Atomic Demolitions
The 15th Almost Had Them

It turns out that just before the 15th CEB shipped from Ft. Riley to Vietnam an assigned unit was transferred and did not deploy with the unit.

The following was recently sent to me by Dr. Robert L. Price (Baptist Minister in Texas for the past 20 years). Hope you enjoy it as much as I did.


As a college graduate from University of Kentucky with two degrees in Mechanical Engineering, my 201 File was "tagged" when I went through the basic Officer Engineering School at Fort Belvoir Virginia in January of 1966.  After I graduated I was told that they were not going to assign me to a unit but there was another school they wanted me to attend.  I had been working for Pratt and Whitney Aircraft in West Palm Beach Florida just before I came on active duty and had a "top secret" clearance.  I was informed by the Army that the school they were going to send me to required that clearance.

The school was for the operation and deployment of an ADM (Atomic Demolition Munition).  During schooling I learned that "on paper" there was to be an ADM Unit assigned to every Infantry Division through it's Engineering Battalion. 

This munition was definitely the "mushroom cloud" type.  The destruction capability was devastating.  It was about the size of a "steamer trunk" and had the capability of being dropped with a couple of men from a plane.  They would position the munition at the appropriate place and then I could detonate it from miles away (hopefully up-wind of the target site.)  This munition was not intended for "killing" but was intended for destruction of land and property.  We could divert a river and wipe out a town or village.  We could completely collapse a mountain or close a gap.  Again with the atomic mushroom cloud capability, the destruction could be quite staggering

After graduation from that school in the spring of 1966 I was assigned to the 15th Engineer Battalion which was part of the 9th Division that was being reactivated and thus to be deployed in the Mekong Delta in Viet Nam.

My unit (which had been hand picked) was awaiting me when I got to Ft. Riley.  We immediately began the necessary training to become "ready" for combat.  We became completely equipped for "life" in the Mekong Delta.  Most of my input and direction came from Division level and not through my Brigade commander.  Although I was only a 1st Lt. most of my communication was via a high ranking officer. Most "junior" officers did not have the security clearance to be able to direct or communicate with us.

We had been issued everything for combat and were ready to  be deployed with the 9th Division.  The shipping date was set and we were all waiting on ready.  Approximately 3 weeks before deployment, I received orders from Washington--straight out of Secretary of Defense Robert McNamara's office-- that my unit (The ADM Platoon of the 15th Engineer Battalion) was to be immediately reassigned to the 31st Engineer Battalion in Ft. Bliss Texas.  The bottom line was that the 9th Division was one ---if not the first unit---to be sent into the Delta and McNamara was not convinced that we would be able to "hold a line."  He was adamant about not allowing "Charlie" to get this munition and thus turn it against our own men.  So adamant, that we never deployed this munition (to my knowledge) during the Viet Nam War.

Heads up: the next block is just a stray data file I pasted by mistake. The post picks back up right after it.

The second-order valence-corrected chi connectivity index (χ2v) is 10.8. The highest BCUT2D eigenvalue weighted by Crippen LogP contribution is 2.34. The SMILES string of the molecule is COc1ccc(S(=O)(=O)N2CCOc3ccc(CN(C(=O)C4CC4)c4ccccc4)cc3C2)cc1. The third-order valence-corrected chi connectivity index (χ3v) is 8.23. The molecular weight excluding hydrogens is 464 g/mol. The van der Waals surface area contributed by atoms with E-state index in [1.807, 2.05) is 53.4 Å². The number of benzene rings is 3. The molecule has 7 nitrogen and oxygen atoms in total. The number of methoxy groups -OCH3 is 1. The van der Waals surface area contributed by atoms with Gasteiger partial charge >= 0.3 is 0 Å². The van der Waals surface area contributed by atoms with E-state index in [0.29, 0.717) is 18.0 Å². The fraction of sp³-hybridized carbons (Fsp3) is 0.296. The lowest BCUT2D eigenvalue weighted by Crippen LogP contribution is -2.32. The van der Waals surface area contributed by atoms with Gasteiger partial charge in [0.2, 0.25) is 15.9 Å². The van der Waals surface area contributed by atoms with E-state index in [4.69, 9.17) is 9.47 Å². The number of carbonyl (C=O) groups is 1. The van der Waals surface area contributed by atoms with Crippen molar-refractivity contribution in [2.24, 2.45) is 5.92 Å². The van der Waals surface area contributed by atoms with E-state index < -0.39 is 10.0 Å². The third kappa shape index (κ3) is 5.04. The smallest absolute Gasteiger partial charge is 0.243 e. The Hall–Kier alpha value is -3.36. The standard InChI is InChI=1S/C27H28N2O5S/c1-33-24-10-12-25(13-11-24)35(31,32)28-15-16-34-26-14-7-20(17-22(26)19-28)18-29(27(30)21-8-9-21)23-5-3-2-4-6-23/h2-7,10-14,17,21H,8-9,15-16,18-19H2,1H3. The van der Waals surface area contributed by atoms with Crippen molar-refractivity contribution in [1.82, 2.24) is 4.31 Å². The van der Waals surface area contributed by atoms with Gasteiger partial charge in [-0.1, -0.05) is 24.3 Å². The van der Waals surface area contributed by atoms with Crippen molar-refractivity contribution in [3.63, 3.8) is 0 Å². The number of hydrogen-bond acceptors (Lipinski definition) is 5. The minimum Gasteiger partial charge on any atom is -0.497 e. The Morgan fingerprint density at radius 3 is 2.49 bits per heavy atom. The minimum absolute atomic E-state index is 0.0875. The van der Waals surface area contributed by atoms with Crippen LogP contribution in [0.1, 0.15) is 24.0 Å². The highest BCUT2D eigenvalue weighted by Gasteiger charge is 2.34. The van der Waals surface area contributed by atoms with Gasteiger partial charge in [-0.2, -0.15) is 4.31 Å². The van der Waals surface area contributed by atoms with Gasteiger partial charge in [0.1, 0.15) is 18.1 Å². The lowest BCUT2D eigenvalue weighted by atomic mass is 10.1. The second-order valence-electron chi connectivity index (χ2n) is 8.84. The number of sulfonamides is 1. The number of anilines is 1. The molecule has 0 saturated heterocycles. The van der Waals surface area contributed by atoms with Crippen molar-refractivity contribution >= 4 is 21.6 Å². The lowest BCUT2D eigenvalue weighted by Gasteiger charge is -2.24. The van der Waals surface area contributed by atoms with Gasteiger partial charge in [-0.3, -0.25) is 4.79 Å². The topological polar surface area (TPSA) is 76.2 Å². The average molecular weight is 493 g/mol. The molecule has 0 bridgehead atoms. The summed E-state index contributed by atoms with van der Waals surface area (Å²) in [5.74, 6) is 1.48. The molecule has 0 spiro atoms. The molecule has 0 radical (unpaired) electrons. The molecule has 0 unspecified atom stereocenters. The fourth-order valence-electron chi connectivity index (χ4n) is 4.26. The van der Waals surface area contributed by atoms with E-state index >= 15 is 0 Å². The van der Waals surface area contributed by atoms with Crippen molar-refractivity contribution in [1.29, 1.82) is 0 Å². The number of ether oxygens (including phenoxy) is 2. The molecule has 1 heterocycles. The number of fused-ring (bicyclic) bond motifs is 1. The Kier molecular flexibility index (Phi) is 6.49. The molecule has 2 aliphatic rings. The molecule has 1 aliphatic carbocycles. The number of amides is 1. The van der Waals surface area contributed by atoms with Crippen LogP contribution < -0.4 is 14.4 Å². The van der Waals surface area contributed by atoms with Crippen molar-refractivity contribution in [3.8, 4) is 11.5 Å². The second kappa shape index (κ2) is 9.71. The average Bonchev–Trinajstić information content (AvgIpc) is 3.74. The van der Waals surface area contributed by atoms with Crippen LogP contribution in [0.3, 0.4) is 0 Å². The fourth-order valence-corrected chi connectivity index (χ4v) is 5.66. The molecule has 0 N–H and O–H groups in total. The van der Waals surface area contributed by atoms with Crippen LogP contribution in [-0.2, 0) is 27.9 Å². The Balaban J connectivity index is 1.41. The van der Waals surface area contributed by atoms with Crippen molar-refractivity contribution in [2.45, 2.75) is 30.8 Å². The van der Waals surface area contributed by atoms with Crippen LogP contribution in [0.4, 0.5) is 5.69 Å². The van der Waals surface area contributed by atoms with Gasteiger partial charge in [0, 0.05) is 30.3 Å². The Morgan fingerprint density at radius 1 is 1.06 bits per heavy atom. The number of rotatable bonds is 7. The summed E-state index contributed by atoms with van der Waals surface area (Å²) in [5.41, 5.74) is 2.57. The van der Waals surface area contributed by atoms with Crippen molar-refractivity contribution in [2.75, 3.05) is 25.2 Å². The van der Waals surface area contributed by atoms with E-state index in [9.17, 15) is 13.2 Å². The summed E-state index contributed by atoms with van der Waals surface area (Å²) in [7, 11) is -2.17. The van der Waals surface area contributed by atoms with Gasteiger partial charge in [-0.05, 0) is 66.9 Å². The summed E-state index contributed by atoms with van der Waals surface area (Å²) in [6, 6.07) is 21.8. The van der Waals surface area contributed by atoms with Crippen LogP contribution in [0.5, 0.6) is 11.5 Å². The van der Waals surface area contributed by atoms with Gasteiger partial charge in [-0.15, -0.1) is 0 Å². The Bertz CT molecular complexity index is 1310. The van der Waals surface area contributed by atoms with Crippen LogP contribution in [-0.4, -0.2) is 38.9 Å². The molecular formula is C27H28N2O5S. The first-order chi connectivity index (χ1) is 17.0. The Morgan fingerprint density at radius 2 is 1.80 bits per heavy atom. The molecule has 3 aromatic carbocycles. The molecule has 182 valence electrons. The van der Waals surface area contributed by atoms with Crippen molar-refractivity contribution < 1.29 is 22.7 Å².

Thus, my ADM platoon....all my men, equipment, and munitions were quickly shipped to Ft. Bliss.  It turned out that the 31st Engineer Battalion was also gearing up for deployment.  We went through the same training and preparation again and the same thing happened.  Approximately 3 weeks before deployment, I got orders again from McNamara and my unit was "pulled" and we stayed in Ft. Bliss.  Therefore, I spent two years training and getting ready to go to Viet Nam and never made it.

Richard, as I look back on all of this, I get quite melancholy.  You see, I know now that there was a great possibility that my unit could have made a significant difference in the longevity of the war.  We spent almost "every day" bombing the main supply line from the north --Ho-Chei-Mein (?) Trail--with B-52's.  However, "Charlie" could dig out of that in just a matter of days.  I tell you with a few strategically placed ADM's I would have been able complexly close that artery.  We're not just talking about holes in the ground from the B-52 bombing---but such devastation that travel would be impossible.

Well, I've never really sat down and put this story together before.  Your e-mail sure brought back memories and I went to the 15th web-site and experienced an unusual emotional pull. 

I'll be 60 this summer.  After the Army, I went back to P&WA and assisted in designing the controls for the F-14 and F-15.  I hold a patent for part of the control system on the SR-71 commonly known as the "Black Bird"----the highest flying and fastest flying plane ever built. 

When I went past 30 years...I really began to question a lot of things.  The bottom line is that in the spring of 1972, I became a Christian.  I left engineering and brought my family to Texas.  I enrolled at SouthWestern Baptist Theological Seminary and got another Masters degree---this time in theology.  I have since received a Doctors degree also.  I'm a pastor and have been at my current church for 20 years. 

Richard, my dad served in World War II and my older brother was a Nike Base Commander during the "cold war."  I get tears in my eyes when the Star Spangled Banner is played and feel honored to have served my country. 

Well, I'm sure this wasn't what you had in mind when you mentioned a "side-bar" in your e-mail.  However, when I got just seemed I needed to do this.  I plan on making a copy of this e-mail and giving it to my grown children...they've never heard this story. 

Thanks for the push.......

God Bless

Dr. Bob Price